Sep 21, 2012 | 10:27 am

     
  13. redberry says:

    Thanks a lot for the post Marketman. I am an employee of DTI in one of the provinces …. we really try to help our micro enterprises especially those producing indigenous crafts, food, fabrics so they can earn more.

    Sep 21, 2012 | 11:42 am

     
  14. EbbaBlue says:

    Cecile, nagulat din ako sa sarili ko; it just proves that if we just do it, I mean, speak our language na kinakalimutan na natin, kaya naman nating magsalita sa ating sariling wika.

    Sep 21, 2012 | 8:33 pm

     
  15. EbbaBlue says:

    Lava Bien, ako ay ipinanganak at lumaki sa Maynila; ang aking mga magulang ay tubong Mauban at Lusiana Quezon, subalit nakabili ang Lolo ng bukirin sa Calauag, at naruon ang aking “Pinoy Kids for Jesus Ministry: kung saan mayroon akong 10 guro at 150 mag-aaral. Amerikano ang aking asawa, subali’t sa pakikipag-usap ko sa aking mga anak at apo, ipina-iiral ko ang Tagalog, upang sa pag-bisita nila Pilipinas ay hindi sila malito sa mga naririnig sa kapaligiran.

    Masarap magsalita ng ating wika, naka-taba ng puso.

    Sep 21, 2012 | 8:40 pm

     
  16. Andrea says:

    nakakatuwa! ang sarap basahin ng ating sariling wika. ang mga pamangkin ko po na sa Estados Unidos ipinanganak ay marunong magtagalog, magmano at may po at opo kapag kinakausap ng mga nakatatanda sa kanila.

    Sep 21, 2012 | 9:56 pm

     
  17. corrine says:

    Very inspiring story. Im interested in donating a boxful of books to Mr Guanlao. It’s an excess frm a previous book donation. Hope there is an address.
    Nakakalungkot mang sabihin, pero mababa pa rin ang tingin ng nakakarami sa salitang Filipino. :(

    Sep 21, 2012 | 11:24 pm

     
  18. Papa Ethan says:

    Apologies to our non-Filipino readers; i just felt I had to write the following in Filipino:

    MM, unang-una ay nakatutuwa na mayroong mga kagaya mo na tumatangkilik sa ating mga taal na produkto bagamat ikaw ay nakagagala sa iba’t ibang bansa. Salamat sa iyong pagbabahagi ng impormasyon hinggil sa nagaganap na trade fair sa Megamall.

    EbbaBlue, tunay na kahanga-hanga ang iyong pagkokomento sa blog na ito gamit ang wikang Filipino. Kung hindi ako nagkakamali ay sa Texas ka naninirahan. Lalo nitong pinatitingkad ang iyong kahusayan sa paggamit ng Tagalog/Filipino sapagkat bagamat nasa ibang lupain ka na ay napili mo pa ring gamitin ang kinagisnang wika.

    Pagtutuwid lang po: ang kasalukuyang umiiral na wika batay sa ating kolektibong paggamit (“lingua franca”) ay wikang FILIPINO. Ibig sabihin nito ay pagbubuklod ng Tagalog, Cebuano, Ilokano, Kapampangan, Chabacano, Ifugao, et cetera (kaya may f, z, ch, at iba pang letra ang makabagong Filipino kumpara sa makalumang abakada na hango lamang sa TAGALOG). Kasama na rito ang ilang kataga o word-concepts na nasa Ingles, Kastila, Tsino at iba pa na naging bahagi na ng ating kaisipan. Sinisikap na rin po na maitaguyod bilang opisyal nating wika ang FILIPINO ayon sa pamantayang nabanggit. Ipinakikita na ito ng kasalukuyan nating Pangulong Aquino sa kanyang mga opisyal na mga pahayag at talumpati.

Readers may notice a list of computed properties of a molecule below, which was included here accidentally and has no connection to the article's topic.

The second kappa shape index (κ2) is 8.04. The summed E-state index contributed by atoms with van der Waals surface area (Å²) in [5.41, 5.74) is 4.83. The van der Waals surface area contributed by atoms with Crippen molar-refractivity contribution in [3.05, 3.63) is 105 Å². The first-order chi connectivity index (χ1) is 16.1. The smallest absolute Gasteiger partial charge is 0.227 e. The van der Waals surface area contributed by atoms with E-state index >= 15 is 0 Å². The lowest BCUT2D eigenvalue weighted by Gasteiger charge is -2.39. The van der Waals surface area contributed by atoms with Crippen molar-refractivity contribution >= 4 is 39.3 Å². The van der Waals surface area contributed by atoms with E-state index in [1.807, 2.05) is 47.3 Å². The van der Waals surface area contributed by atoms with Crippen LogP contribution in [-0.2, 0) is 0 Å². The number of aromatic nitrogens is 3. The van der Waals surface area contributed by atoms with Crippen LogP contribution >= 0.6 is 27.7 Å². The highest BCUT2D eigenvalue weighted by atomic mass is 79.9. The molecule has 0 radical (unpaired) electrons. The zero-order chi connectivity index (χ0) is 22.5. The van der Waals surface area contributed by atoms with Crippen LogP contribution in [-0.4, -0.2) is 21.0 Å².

Kung patuloy nating tatangkilikin at tatamasain ang mga bagay na sariling-atin tulad ng wika, mga pagkain, mga “artisanal products,” naniniwala ako na hindi ito tuluyang maglalaho, sapagkat maisasalin natin ang ating interes at paghanga sa mga ito — sa ating mga anak, kaibigan, kaibigan ng ating mga anak, at marami ang iba.

    Maalala ko lang pala, Gejo: malapit na ang Oktubre. Sana ay matuloy yung binalak nating parol-making session noong nakaraang taon.

    =)

    Sep 21, 2012 | 11:39 pm

     
  19. Betchay says:

    Maaaring kaunting linggo na nahuli,dahil ang Buwan ng Wika ay dinaos noong nakaraang Buwan ng Agosto pero huli man daw at magaling ay naihahabol pa rin. :) Salamat Ebba Blue sa pagpapaalala gaano ka sarap pakinggan ang sariling Wika natin. Naalala ko tuloy kung paano ako nahasa sa pagbasa ng Wikang Pilipino…..mga Tagalog Komiks! ;)

    Sep 22, 2012 | 9:05 am

     
  20. AM says:

    It seems to me… kung saan man tayong lugar sa ibang bansa ang puso ay tunay Pinoy. No matter where we are, the true hearts of Pilipinos are still “back home in the Philippines”. (I’m speaking from experience… from someone who left the the Philippines at age 9 at marunong pa rin magtagalog kahit na pilipit.)

    Sep 22, 2012 | 10:46 am

     
  21. EJ says:

    Corrine, narito ang unang artikulo na lumabas sa Inquirer tungkol kay Ginoong Guanlao at ang kanyang aklatan. Ang tirahan at email niya ay nasa artikulo:
    http://lifestyle.inquirer.net/50687/ex-libris-2

    Sep 22, 2012 | 10:30 pm

     
  22. kristin says:

    GALING! na alala ko tuloy ang lolo at lola ko..salitang tagalog kasi ang pinapagamit sa pagsasalita sa bahay..ngayon ako ay nahiyang magsabi na di ko makayanan mag salita ng ‘puro’ tagalog.talagang nahahalu-an ng dayuhang pananalita ang bawat salita ko pero puso ko pinoy na pinoy pa rin at di magbabago yan..MABUHAY PILIPINO!

    Sep 22, 2012 | 11:28 pm

     
  23. redberry says:

    It is indeed very good to write and speak our national language but sad to say I am an Ilongga & was “forced” to learn it in school. No matter how hard we try to speak, read & write we can’t do it like the native speakers :-(.

    Sep 23, 2012 | 10:54 am

     
  24. EbbaBlue says:

    Ako ay talagang nagagalak na sa aking komento at naingganyo ang mga iba na tumulad na magsalita at sumulat ng ating sariling wika. Saan mang probinsiya ng ating kapuluaan, tayo ay nag-kakaisa sa ating mga pusong Pilipino. Salamat.

    Sep 24, 2012 | 8:31 pm

     
  25. terrey says:

    mabuti pa kayong nandyan sa Estados Unidos dahil tinuturuan ninyong magsalita ng Tagalog ang mga anak, apo ninyo. ang ibang mga magulang dito sa Thailand ay mas gustuhin pa nilang magkaroon ng American, Canadian o British accent ang mga anak nila.

    Sep 25, 2012 | 3:51 pm